By Steve Skojec, OnePeterFive, June 11, 2019
Last night, I watched the interview that the now laicized Fr. Jonathan Morris gave to Martha MacCallum on Fox News, where he’s been a contributor for many years. A lot of folks are very unhappy with Morris, and I can understand why. But I think there’s a good reason to reserve judgment in this particular instance.
It was a tough interview for me to watch, for a couple of reasons.
First of all, I, like most Catholics, never want to see a man leave the priesthood. Certainly not very publicly, and over an alleged desire to get married at a time when some factions in the Church are pushing so hard to ordain married men.
Second, Morris’s mannerisms and way of speaking are so characteristic of his formation as a Legionary of Christ that they set off an instinctual revulsion in me. This reaction is rooted in my own experiences with what I can describe only as a cult founded by a man under demonic influence, not a religious order. (I’ve written about my experiences here before.) Morris has, if I’m being honest, always irritated me with his almost smarmy delivery of platitudinous and shallow theology. In my limited experience of viewing his commentary as a Fox News contributor, his view of Catholicism was very much the “lite” version — about as anodyne as it comes.
And all of this is why I was surprised to find myself moved to profound sympathy for this man as I watched him talk about trying to figure out what to do now. A man who has spent the past 26 years of his life confused about who he is and what God wants from him, who actually tried to get out of the seminary before ordination but was pushed to continue by the founder and then general superior of the Legion, the despicable Marcial Maciel — one of the most demonic clerical sexual predators the Church has ever produced.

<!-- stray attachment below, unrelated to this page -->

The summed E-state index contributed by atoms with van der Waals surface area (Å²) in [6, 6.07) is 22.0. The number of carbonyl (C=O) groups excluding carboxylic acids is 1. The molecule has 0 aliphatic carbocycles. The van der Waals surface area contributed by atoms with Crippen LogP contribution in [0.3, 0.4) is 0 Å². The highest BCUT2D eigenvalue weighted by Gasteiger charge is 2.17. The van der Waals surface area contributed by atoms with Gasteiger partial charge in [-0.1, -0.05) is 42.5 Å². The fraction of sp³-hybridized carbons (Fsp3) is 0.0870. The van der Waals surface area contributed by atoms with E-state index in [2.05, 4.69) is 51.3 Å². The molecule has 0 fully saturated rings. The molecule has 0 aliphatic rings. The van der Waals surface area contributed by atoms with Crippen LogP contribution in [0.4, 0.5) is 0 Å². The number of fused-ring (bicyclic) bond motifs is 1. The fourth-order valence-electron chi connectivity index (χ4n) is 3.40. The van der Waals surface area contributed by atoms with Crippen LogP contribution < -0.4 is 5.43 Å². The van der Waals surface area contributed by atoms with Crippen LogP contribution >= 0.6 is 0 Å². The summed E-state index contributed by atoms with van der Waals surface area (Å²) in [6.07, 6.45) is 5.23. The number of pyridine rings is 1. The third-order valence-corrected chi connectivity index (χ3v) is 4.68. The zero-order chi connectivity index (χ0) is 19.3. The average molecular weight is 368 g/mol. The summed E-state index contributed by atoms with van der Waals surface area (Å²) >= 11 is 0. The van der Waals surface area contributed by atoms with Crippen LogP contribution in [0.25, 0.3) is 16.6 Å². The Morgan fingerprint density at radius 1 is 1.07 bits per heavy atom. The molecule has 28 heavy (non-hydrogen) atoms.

For people who were not subject to the kind of vocational pressure the Legionaries produced, what Morris is doing (and my sympathy for it) likely doesn’t make much sense. But it is critical to understand that the Legionaries were merciless in their recruitment techniques. They laid on the guilt so thick, and in my personal experience, they played on my scruples and my desire to do God’s will to such a degree that I wound up spending probably half a dozen years in a state of near constant anguish. And after I left, they backstabbed me and tried to destroy my reputation.
For me, the results were unsurprising. I became depressed. I was tempted to leave the Church, since the Legion and Regnum Christi had all but replaced the institutional Church in my mind, and I didn’t know how to get to God without them. And even though I had every reason to discard everything they’d ever told me, the guilt and the fear lingered. I couldn’t shake the feeling that my desire to be married and have a family was nothing but a manifestation of my own selfishness, because they had kept telling me God wanted me to be a priest. This turned into a constant state of vocational anxiety, that really only went away some time after I was married.
I suffered with all of that, and I was deeply involved for only about two years — and never even went through their seminary.
When I went to write this piece today, I decided I should present more than personal experience. It only took about five seconds of research to find documentation corroborating my impression of their tactics. I came across a Hartford Courant article from back in 1996, when the Legion was at its peak, and Maciel had not yet been revealed as a monster. It was also the time when I was most deeply involved. It was the second half of my senior year of high school at The Highlands School in Irving, Texas, where I lived in community with the Legionaries who ran the school. Later that year, I would go on to work and live with them full-time after graduation at their house of apostolate in Atlanta.
According to the Courant:
The Legionaries of Christ, a militaristically styled order of Roman Catholic priests based in Connecticut, calls recruiting candidates for the priesthood “capturing vocations.”
The language is more than figurative, say several men who accepted invitations last year to join the Legionaries’ novice training program.